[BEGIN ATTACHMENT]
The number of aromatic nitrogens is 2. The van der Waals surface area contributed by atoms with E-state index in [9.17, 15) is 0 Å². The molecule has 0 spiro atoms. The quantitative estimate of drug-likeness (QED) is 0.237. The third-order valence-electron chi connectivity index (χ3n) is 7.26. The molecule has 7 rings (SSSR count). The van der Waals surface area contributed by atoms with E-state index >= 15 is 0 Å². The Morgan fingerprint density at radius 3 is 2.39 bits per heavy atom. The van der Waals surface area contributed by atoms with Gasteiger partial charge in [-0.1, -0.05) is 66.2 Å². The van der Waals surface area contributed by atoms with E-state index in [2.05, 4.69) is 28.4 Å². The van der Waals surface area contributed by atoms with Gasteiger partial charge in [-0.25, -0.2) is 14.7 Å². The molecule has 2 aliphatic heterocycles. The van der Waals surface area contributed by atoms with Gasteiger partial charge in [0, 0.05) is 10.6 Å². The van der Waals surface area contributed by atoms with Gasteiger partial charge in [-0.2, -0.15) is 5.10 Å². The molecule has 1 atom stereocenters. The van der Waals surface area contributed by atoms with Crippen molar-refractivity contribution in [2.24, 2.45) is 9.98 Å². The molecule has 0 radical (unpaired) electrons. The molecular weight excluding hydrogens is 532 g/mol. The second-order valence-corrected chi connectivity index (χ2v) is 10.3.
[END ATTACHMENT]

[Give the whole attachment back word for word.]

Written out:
The number of aromatic nitrogens is 2. The van der Waals surface area contributed by atoms with E-state index in [9.17, 15) is 0 Å². The molecule has 0 spiro atoms. The quantitative estimate of drug-likeness (QED) is 0.237. The third-order valence-electron chi connectivity index (χ3n) is 7.26. The molecule has 7 rings (SSSR count). The van der Waals surface area contributed by atoms with E-state index >= 15 is 0 Å². The Morgan fingerprint density at radius 3 is 2.39 bits per heavy atom. The van der Waals surface area contributed by atoms with Gasteiger partial charge in [-0.1, -0.05) is 66.2 Å². The van der Waals surface area contributed by atoms with E-state index in [2.05, 4.69) is 28.4 Å². The van der Waals surface area contributed by atoms with Gasteiger partial charge in [-0.25, -0.2) is 14.7 Å². The molecule has 2 aliphatic heterocycles. The van der Waals surface area contributed by atoms with Gasteiger partial charge in [0, 0.05) is 10.6 Å². The van der Waals surface area contributed by atoms with Gasteiger partial charge in [-0.2, -0.15) is 5.10 Å². The molecule has 1 atom stereocenters. The van der Waals surface area contributed by atoms with Crippen molar-refractivity contribution in [2.24, 2.45) is 9.98 Å². The molecule has 0 radical (unpaired) electrons. The molecular weight excluding hydrogens is 532 g/mol. The second-order valence-corrected chi connectivity index (χ2v) is 10.3.